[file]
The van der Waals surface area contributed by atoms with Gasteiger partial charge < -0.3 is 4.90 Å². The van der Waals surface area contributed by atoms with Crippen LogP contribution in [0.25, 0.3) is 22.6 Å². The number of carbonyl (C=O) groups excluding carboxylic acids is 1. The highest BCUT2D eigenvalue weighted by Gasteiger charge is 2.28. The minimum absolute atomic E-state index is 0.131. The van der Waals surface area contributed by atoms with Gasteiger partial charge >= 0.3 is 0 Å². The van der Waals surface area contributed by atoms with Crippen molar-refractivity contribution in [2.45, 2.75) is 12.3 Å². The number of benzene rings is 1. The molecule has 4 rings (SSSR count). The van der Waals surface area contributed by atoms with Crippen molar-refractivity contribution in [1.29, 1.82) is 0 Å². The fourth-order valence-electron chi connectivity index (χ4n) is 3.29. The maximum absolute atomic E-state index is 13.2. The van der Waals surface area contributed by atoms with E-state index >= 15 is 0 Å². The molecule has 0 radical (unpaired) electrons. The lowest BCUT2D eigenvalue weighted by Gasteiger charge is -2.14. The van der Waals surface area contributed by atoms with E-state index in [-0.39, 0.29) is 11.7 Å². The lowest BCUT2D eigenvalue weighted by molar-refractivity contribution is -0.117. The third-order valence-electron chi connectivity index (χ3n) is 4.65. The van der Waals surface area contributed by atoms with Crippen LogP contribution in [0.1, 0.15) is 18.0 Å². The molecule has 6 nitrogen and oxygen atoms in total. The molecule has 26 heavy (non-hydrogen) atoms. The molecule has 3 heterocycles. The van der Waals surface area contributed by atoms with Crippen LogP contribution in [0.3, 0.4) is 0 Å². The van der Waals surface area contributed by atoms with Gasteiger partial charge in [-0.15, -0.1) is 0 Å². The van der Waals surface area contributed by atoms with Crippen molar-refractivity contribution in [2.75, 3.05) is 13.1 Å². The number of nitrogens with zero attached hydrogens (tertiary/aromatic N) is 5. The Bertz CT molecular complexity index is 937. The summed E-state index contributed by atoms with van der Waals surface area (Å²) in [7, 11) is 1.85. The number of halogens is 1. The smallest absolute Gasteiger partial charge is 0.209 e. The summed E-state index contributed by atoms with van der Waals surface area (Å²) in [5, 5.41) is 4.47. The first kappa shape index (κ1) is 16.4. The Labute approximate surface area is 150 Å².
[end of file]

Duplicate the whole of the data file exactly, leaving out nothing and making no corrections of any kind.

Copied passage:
The van der Waals surface area contributed by atoms with Gasteiger partial charge < -0.3 is 4.90 Å². The van der Waals surface area contributed by atoms with Crippen LogP contribution in [0.25, 0.3) is 22.6 Å². The number of carbonyl (C=O) groups excluding carboxylic acids is 1. The highest BCUT2D eigenvalue weighted by Gasteiger charge is 2.28. The minimum absolute atomic E-state index is 0.131. The van der Waals surface area contributed by atoms with Gasteiger partial charge >= 0.3 is 0 Å². The van der Waals surface area contributed by atoms with Crippen molar-refractivity contribution in [2.45, 2.75) is 12.3 Å². The number of benzene rings is 1. The molecule has 4 rings (SSSR count). The van der Waals surface area contributed by atoms with Crippen molar-refractivity contribution in [1.29, 1.82) is 0 Å². The fourth-order valence-electron chi connectivity index (χ4n) is 3.29. The maximum absolute atomic E-state index is 13.2. The van der Waals surface area contributed by atoms with E-state index >= 15 is 0 Å². The molecule has 0 radical (unpaired) electrons. The lowest BCUT2D eigenvalue weighted by Gasteiger charge is -2.14. The van der Waals surface area contributed by atoms with E-state index in [-0.39, 0.29) is 11.7 Å². The lowest BCUT2D eigenvalue weighted by molar-refractivity contribution is -0.117. The third-order valence-electron chi connectivity index (χ3n) is 4.65. The van der Waals surface area contributed by atoms with Crippen LogP contribution in [0.1, 0.15) is 18.0 Å². The molecule has 6 nitrogen and oxygen atoms in total. The molecule has 26 heavy (non-hydrogen) atoms. The molecule has 3 heterocycles. The van der Waals surface area contributed by atoms with Crippen LogP contribution in [0.3, 0.4) is 0 Å². The van der Waals surface area contributed by atoms with Gasteiger partial charge in [-0.15, -0.1) is 0 Å². The van der Waals surface area contributed by atoms with Crippen molar-refractivity contribution in [2.75, 3.05) is 13.1 Å². The number of nitrogens with zero attached hydrogens (tertiary/aromatic N) is 5. The Bertz CT molecular complexity index is 937. The summed E-state index contributed by atoms with van der Waals surface area (Å²) in [7, 11) is 1.85. The number of halogens is 1. The smallest absolute Gasteiger partial charge is 0.209 e. The summed E-state index contributed by atoms with van der Waals surface area (Å²) in [5, 5.41) is 4.47. The first kappa shape index (κ1) is 16.4. The Labute approximate surface area is 150 Å².